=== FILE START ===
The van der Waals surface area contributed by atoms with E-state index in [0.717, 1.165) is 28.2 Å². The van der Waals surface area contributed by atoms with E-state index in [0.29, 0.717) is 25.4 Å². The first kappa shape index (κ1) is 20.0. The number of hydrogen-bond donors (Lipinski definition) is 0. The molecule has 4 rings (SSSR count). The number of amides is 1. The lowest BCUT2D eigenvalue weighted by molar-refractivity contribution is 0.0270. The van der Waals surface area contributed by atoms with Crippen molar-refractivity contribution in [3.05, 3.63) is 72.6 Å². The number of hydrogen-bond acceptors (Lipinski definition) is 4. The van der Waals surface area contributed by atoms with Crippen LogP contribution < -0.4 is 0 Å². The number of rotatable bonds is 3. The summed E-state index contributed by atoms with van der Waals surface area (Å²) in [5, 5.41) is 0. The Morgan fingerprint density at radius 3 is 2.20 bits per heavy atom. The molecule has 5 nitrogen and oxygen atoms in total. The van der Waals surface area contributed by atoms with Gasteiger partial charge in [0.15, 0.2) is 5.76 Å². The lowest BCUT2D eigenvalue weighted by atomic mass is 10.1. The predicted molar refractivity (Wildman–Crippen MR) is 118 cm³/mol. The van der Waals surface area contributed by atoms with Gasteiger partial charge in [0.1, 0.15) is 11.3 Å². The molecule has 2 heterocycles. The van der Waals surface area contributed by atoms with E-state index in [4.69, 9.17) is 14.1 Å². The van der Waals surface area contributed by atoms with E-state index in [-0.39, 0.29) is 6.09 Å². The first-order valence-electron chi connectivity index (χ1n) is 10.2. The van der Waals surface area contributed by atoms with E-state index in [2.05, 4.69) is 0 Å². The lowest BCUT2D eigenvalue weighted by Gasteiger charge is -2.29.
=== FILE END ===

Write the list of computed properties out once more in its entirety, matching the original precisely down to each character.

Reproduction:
The van der Waals surface area contributed by atoms with E-state index in [0.717, 1.165) is 28.2 Å². The van der Waals surface area contributed by atoms with E-state index in [0.29, 0.717) is 25.4 Å². The first kappa shape index (κ1) is 20.0. The number of hydrogen-bond donors (Lipinski definition) is 0. The molecule has 4 rings (SSSR count). The number of amides is 1. The lowest BCUT2D eigenvalue weighted by molar-refractivity contribution is 0.0270. The van der Waals surface area contributed by atoms with Crippen molar-refractivity contribution in [3.05, 3.63) is 72.6 Å². The number of hydrogen-bond acceptors (Lipinski definition) is 4. The van der Waals surface area contributed by atoms with Crippen LogP contribution < -0.4 is 0 Å². The number of rotatable bonds is 3. The summed E-state index contributed by atoms with van der Waals surface area (Å²) in [5, 5.41) is 0. The Morgan fingerprint density at radius 3 is 2.20 bits per heavy atom. The molecule has 5 nitrogen and oxygen atoms in total. The van der Waals surface area contributed by atoms with Gasteiger partial charge in [0.15, 0.2) is 5.76 Å². The lowest BCUT2D eigenvalue weighted by atomic mass is 10.1. The predicted molar refractivity (Wildman–Crippen MR) is 118 cm³/mol. The van der Waals surface area contributed by atoms with Gasteiger partial charge in [0.1, 0.15) is 11.3 Å². The molecule has 2 heterocycles. The van der Waals surface area contributed by atoms with E-state index in [4.69, 9.17) is 14.1 Å². The van der Waals surface area contributed by atoms with E-state index in [-0.39, 0.29) is 6.09 Å². The first-order valence-electron chi connectivity index (χ1n) is 10.2. The van der Waals surface area contributed by atoms with E-state index in [2.05, 4.69) is 0 Å². The lowest BCUT2D eigenvalue weighted by Gasteiger charge is -2.29.